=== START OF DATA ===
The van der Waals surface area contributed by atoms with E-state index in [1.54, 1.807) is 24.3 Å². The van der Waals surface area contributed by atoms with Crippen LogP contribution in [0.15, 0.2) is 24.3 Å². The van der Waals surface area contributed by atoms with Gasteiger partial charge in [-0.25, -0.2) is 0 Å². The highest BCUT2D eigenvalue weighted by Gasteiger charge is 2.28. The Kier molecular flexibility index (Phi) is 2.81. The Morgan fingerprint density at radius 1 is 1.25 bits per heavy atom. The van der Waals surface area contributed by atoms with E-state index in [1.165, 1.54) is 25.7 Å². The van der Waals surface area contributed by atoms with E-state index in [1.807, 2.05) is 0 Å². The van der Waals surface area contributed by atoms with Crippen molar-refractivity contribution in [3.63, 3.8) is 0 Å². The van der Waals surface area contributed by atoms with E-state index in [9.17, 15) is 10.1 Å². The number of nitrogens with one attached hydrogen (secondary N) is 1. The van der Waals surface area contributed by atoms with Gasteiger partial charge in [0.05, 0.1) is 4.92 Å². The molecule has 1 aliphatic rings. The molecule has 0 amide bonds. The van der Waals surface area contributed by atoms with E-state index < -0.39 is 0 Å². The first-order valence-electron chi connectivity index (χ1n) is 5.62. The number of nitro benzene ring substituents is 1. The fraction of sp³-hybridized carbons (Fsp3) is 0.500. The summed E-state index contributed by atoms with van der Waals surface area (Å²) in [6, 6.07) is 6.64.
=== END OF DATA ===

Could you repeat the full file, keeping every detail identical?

The van der Waals surface area contributed by atoms with E-state index in [1.54, 1.807) is 24.3 Å². The van der Waals surface area contributed by atoms with Crippen LogP contribution in [0.15, 0.2) is 24.3 Å². The van der Waals surface area contributed by atoms with Gasteiger partial charge in [-0.25, -0.2) is 0 Å². The highest BCUT2D eigenvalue weighted by Gasteiger charge is 2.28. The Kier molecular flexibility index (Phi) is 2.81. The Morgan fingerprint density at radius 1 is 1.25 bits per heavy atom. The van der Waals surface area contributed by atoms with E-state index in [1.165, 1.54) is 25.7 Å². The van der Waals surface area contributed by atoms with E-state index in [1.807, 2.05) is 0 Å². The van der Waals surface area contributed by atoms with Crippen molar-refractivity contribution in [3.63, 3.8) is 0 Å². The van der Waals surface area contributed by atoms with E-state index in [9.17, 15) is 10.1 Å². The number of nitrogens with one attached hydrogen (secondary N) is 1. The van der Waals surface area contributed by atoms with Gasteiger partial charge in [0.05, 0.1) is 4.92 Å². The molecule has 1 aliphatic rings. The molecule has 0 amide bonds. The van der Waals surface area contributed by atoms with E-state index < -0.39 is 0 Å². The first-order valence-electron chi connectivity index (χ1n) is 5.62. The number of nitro benzene ring substituents is 1. The fraction of sp³-hybridized carbons (Fsp3) is 0.500. The summed E-state index contributed by atoms with van der Waals surface area (Å²) in [6, 6.07) is 6.64.